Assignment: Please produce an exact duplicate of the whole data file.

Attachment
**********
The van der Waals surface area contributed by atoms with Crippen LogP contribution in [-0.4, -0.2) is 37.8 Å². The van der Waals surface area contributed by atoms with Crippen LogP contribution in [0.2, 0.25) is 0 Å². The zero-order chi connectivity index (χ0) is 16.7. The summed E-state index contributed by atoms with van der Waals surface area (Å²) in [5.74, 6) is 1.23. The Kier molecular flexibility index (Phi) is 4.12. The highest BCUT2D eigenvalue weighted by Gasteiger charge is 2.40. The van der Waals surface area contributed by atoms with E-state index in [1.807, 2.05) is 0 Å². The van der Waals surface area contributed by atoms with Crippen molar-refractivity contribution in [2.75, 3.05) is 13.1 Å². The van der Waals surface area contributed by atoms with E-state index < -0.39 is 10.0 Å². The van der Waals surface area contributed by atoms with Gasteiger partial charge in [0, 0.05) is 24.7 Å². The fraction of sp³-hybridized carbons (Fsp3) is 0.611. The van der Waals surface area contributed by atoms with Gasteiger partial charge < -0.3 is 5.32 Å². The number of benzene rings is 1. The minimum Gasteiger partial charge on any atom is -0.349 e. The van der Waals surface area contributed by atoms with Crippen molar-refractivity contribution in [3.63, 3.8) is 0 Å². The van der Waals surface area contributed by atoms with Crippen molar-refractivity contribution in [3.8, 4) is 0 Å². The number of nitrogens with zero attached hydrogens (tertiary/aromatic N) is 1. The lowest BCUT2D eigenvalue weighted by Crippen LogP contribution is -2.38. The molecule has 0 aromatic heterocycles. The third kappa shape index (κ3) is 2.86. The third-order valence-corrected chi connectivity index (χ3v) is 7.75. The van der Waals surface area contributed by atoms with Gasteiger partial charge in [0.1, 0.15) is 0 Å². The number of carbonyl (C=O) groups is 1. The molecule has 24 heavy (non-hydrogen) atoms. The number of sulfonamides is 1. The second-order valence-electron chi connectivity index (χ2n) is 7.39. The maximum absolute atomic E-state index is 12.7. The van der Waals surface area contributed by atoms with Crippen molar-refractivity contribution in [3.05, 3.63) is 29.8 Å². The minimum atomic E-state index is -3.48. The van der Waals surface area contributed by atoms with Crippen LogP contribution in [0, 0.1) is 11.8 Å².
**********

The van der Waals surface area contributed by atoms with Crippen LogP contribution in [-0.4, -0.2) is 37.8 Å². The van der Waals surface area contributed by atoms with Crippen LogP contribution in [0.2, 0.25) is 0 Å². The zero-order chi connectivity index (χ0) is 16.7. The summed E-state index contributed by atoms with van der Waals surface area (Å²) in [5.74, 6) is 1.23. The Kier molecular flexibility index (Phi) is 4.12. The highest BCUT2D eigenvalue weighted by Gasteiger charge is 2.40. The van der Waals surface area contributed by atoms with E-state index in [1.807, 2.05) is 0 Å². The van der Waals surface area contributed by atoms with Crippen molar-refractivity contribution in [2.75, 3.05) is 13.1 Å². The van der Waals surface area contributed by atoms with E-state index < -0.39 is 10.0 Å². The van der Waals surface area contributed by atoms with Gasteiger partial charge in [0, 0.05) is 24.7 Å². The fraction of sp³-hybridized carbons (Fsp3) is 0.611. The van der Waals surface area contributed by atoms with Gasteiger partial charge < -0.3 is 5.32 Å². The number of benzene rings is 1. The minimum Gasteiger partial charge on any atom is -0.349 e. The van der Waals surface area contributed by atoms with Crippen molar-refractivity contribution in [3.63, 3.8) is 0 Å². The van der Waals surface area contributed by atoms with Crippen molar-refractivity contribution in [3.8, 4) is 0 Å². The number of nitrogens with zero attached hydrogens (tertiary/aromatic N) is 1. The lowest BCUT2D eigenvalue weighted by Crippen LogP contribution is -2.38. The molecule has 0 aromatic heterocycles. The third kappa shape index (κ3) is 2.86. The third-order valence-corrected chi connectivity index (χ3v) is 7.75. The van der Waals surface area contributed by atoms with Gasteiger partial charge in [0.1, 0.15) is 0 Å². The number of carbonyl (C=O) groups is 1. The molecule has 24 heavy (non-hydrogen) atoms. The number of sulfonamides is 1. The second-order valence-electron chi connectivity index (χ2n) is 7.39. The maximum absolute atomic E-state index is 12.7. The van der Waals surface area contributed by atoms with Crippen molar-refractivity contribution in [3.05, 3.63) is 29.8 Å². The minimum atomic E-state index is -3.48. The van der Waals surface area contributed by atoms with Crippen LogP contribution in [0, 0.1) is 11.8 Å².